When Fido or Mittens gets sick on a Sunday, concerned pet owners in the Lodi area not only have worry about urgent care fees but also the cost of transportation to a clinic in Stockton.
Starting on Feb. 2, they will be able to stay close to home and have their pets treated at Oakwood Veterinary Hospital’s new urgent care clinic.
The vet office in Woodbridge has hired a new veterinarian to handle the extra urgent care hours, Dr. Ruth Smith said. The urgent care clinic will be open until 10 p.m. Thursday and Friday and from 8:30 a.m. to 11 p.m. on Saturday and Sunday.
“Right now, people have to go to Stockton, and it’s always nice if you can stay where you live,” Smith said.
The office will also let people call and schedule routine appointments in the evenings or on the weekend during the urgent care hours.
“Some people work out of town or their kids have sports during our current Saturday morning hours,” she said.
Smith opened her Woodbridge office in 1988. About 15 years ago, she joined with other area vets to open the Associated Veterinary Emergency Services urgent care clinic in Stockton. Recently, Smith decided to sell her shares and open a clinic locally.
“Lodi’s grown a lot since then. I think there is a need here and people will hopefully come in,” she said.
When someone visits the urgent care clinic, she said they will provide them with a copy of their records to take back to their regular vet. She hopes that by having one vet work the urgent care hours, people will be able to establish a relationship.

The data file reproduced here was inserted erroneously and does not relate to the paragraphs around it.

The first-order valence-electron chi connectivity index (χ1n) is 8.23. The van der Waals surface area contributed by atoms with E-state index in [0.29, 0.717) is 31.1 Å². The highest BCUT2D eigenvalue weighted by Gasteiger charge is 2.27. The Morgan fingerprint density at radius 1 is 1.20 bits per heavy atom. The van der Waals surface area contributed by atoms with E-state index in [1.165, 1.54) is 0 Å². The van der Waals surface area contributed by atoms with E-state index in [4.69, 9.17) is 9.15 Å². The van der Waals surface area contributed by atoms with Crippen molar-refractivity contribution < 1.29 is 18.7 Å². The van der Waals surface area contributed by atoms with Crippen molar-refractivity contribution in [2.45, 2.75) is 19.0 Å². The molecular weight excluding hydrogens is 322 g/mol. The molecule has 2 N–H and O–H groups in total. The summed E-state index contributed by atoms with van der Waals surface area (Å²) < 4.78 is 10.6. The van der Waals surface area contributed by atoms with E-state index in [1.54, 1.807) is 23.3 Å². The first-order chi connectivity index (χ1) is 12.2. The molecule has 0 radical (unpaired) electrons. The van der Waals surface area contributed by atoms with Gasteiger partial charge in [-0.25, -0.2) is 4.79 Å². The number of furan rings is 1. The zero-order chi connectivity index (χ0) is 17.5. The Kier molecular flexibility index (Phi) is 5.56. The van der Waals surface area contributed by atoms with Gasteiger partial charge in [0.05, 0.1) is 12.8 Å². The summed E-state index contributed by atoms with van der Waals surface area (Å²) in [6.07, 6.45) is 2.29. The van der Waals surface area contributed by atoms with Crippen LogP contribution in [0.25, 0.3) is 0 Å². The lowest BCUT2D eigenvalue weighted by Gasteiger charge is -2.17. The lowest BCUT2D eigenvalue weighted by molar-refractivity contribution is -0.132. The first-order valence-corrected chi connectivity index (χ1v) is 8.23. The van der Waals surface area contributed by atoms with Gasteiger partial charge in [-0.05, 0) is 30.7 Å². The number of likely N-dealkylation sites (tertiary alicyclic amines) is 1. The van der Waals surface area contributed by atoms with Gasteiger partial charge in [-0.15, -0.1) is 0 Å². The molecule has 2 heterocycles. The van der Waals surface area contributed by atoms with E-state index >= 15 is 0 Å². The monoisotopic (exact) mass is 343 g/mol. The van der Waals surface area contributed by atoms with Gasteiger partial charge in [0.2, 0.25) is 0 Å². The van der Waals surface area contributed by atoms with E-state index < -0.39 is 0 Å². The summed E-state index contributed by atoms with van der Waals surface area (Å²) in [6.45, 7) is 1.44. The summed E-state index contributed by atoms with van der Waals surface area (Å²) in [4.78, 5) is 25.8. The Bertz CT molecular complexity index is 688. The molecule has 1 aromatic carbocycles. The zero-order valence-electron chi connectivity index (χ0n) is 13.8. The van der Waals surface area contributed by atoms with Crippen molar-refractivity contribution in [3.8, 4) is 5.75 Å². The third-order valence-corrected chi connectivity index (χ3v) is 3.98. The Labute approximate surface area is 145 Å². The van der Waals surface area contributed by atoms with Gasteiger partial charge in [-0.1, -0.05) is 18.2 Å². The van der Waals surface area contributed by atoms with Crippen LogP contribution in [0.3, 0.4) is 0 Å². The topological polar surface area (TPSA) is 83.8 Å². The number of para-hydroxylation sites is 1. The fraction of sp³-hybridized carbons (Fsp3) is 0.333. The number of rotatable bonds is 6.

The new veterinarian, Barbara Shields, has worked at a variety of vet offices in Lodi and Stockton since 2002. She said Lodi has a small-town feel, and people are more comfortable having their animals treated locally.
“A lot of people I’ve talked to said that when their animals get sick on the weekend, they wait until Monday because they don’t want to take their animals down to Stockton, or they don’t think it’s enough of an emergency,” she said.
The veterinarian office works closely with People Assisting Lodi Shelter. While walking through the office, there are about five cats from People Assisting Lodi Shelter relaxing in makeshift cat beds. Smith said she often takes some of the older cats and tries to adopt them out.
PALS plans to use the urgent care hours when they have a rescued animal that needs immediate attention or when a foster animal needs medical help, Director Nancy Alumbaugh said.
Having a local urgent care clinic will save the nonprofit transportation costs and volunteer time, she said.
“If something goes wrong after hours, it’s really difficult. There’s been times when we’ve needed an emergency vet, and for us, it will be really great to have one locally,” she said.
The clinic will have an open house with refreshments from noon to 4 p.m. on Feb. 11.